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By Jonas Nyqvist & Neil Robinson.

June 2007:

Noel, a fly angler from Holland fished Par Lai Lake Phuket for the first time this
month. The weather was appalling, with heavy rain making things difficult during the
first few hours of the morning. When the rain eased, Noel was getting strikes from a
small shoal of Tarpon that where lurking beneath the foliage of an overhanging tree.
The strikes were very fast, and combined with the hard boney mouth of the Tarpon,
frustratingly they seemed impossible to hook. In the meantime I was having some fun
with the Pacu, which didnít seem to mind the rain, and released a nice one after the
first cast. Jonas came along for a few hours and released this nice Giant Gourami.
In the afternoon, Noel adapted one of his flies, and straight away started to catch lots
of Tilapia, almost every cast producing a strike. Here is a photograph of Noel with
one of the first small ones he caught. Tilapia are not the best fighting fish,
but they put a nice bend in a lightweight fly–rod!

I was fishing close by using a light float fishing set up with bread–flake as bait. I was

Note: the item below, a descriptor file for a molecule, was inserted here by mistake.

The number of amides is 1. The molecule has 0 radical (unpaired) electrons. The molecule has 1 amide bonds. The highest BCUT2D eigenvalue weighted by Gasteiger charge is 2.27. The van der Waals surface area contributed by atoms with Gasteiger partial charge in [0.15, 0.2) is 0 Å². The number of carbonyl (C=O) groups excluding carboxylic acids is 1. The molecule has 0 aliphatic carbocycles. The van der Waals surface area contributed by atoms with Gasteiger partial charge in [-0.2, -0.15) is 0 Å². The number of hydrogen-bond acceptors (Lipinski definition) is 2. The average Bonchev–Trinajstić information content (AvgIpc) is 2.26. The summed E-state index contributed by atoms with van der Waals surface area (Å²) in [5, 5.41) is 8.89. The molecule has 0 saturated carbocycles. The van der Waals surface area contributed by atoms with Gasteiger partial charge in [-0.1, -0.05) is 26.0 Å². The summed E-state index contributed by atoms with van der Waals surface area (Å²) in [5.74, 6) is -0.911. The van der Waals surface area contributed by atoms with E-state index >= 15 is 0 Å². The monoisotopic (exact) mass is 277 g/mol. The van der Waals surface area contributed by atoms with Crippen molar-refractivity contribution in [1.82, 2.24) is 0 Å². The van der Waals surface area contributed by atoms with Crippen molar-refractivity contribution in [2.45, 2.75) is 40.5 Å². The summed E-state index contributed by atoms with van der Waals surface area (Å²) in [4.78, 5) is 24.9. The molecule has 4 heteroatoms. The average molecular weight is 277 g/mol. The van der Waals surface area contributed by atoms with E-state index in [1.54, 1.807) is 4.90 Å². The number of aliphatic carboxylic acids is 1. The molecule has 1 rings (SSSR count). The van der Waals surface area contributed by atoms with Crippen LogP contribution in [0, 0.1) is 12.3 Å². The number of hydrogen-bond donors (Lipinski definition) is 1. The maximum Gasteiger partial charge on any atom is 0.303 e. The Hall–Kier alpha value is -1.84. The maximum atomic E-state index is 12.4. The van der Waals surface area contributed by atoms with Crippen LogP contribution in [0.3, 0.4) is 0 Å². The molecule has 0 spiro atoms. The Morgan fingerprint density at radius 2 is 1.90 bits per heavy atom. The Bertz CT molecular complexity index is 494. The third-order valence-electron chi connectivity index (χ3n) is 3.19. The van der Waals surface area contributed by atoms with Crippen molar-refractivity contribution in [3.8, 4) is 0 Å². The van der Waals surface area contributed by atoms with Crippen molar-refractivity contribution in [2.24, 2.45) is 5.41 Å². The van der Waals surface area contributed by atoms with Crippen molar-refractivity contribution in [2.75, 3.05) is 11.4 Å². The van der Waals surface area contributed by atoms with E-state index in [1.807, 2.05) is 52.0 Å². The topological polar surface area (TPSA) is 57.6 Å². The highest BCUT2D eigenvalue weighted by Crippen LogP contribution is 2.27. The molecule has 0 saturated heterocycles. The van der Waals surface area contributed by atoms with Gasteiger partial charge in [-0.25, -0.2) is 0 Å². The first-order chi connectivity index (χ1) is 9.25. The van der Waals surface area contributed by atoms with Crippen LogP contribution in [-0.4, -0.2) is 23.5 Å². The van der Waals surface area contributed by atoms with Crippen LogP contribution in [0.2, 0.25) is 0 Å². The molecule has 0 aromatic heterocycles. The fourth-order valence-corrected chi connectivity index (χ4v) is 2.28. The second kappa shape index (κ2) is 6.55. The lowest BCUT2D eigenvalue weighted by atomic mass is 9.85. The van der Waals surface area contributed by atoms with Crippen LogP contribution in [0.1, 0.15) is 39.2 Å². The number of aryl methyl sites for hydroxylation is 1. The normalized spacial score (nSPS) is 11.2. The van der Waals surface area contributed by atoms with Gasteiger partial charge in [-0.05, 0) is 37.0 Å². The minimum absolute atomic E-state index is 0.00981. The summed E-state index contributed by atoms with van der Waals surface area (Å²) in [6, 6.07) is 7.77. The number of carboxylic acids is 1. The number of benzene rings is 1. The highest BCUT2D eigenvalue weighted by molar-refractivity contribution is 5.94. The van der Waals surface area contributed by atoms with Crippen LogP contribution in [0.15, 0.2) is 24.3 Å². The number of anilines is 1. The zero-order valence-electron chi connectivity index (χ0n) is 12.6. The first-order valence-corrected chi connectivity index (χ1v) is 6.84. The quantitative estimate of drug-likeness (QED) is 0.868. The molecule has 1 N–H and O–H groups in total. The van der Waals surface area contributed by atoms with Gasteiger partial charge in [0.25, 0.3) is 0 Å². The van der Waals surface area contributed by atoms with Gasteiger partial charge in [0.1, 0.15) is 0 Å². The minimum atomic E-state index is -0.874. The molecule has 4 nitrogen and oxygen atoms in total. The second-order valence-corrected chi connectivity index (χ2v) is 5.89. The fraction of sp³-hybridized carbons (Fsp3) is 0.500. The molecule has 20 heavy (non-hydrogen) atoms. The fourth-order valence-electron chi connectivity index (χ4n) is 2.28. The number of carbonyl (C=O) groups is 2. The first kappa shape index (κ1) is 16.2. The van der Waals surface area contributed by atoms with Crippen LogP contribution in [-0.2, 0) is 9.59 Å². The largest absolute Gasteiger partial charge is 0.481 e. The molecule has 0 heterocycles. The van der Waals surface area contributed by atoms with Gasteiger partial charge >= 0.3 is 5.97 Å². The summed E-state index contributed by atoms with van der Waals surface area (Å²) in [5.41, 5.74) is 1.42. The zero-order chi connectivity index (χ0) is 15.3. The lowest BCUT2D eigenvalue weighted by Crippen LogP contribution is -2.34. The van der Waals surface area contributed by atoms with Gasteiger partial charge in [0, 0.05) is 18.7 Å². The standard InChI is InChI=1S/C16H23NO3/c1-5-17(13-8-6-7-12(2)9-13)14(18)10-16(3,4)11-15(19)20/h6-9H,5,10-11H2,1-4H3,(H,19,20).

quietly enjoying myself catching lots of Tilapia, some nice sized Rohu to around 2
kilos (pictured here), and a Giant Gourami when something quite bizarre happenedÖ
I had just missed a bite, the float had slid under, and I struck, missed the fish and
proceeded to reel in my line as to check the bait. The bread–flake bait was spinning in
the water as I retrieved it, and suddenly 4 meters out it was "whacked" at the surface
by a good sized Giant Snakehead. It took me completely by surprise, and the ferocity
of the strike almost made me overbalance! I was only using a small hook, but the fish
was hooked alright, it was going ballistic in the typical Giant Snakehead fashion! I
had the fish on for around 20 seconds, and just when I thought I was getting the fish
under control, it bit through the leader. Thatís how it goes with Giant Snakeheads,
some days they will strike at anything within a 2 mile radius, and other days you can
put every lure in your arsenal bang on the nose and they donít want to know! Thatís
fishing for you!

Bungsam Lan lived up to expectations for Dave and John from the USA on their first
visit to the legendary Bangkok hotspot. Sometimes the morning sessions at Bungsam
can be a little bit slow, but on this day it wasnít the case, with action right from
the off. Fortunately we were fishing from one of the best fishing bungalows on the
lake, and it didnít disappoint, giving us good action all throughout the day. Here is a
photograph of the result of a double hook–up. No really big fish, but action all day
nonetheless. Dave and John had also booked another days fishing with me that was to
take place a few days later when they were also bringing along their friend Kane.
I had booked one of the bigger bungalows for the four of us, but I gave them the option
of fishing the same bungalow if they wanted, but we decided to fish
the big bungalow to give us more room.

The morning session was fairly slow to begin with, and typically the bungalow we
had fished previously was fishing very well! Not to worry though, as the morning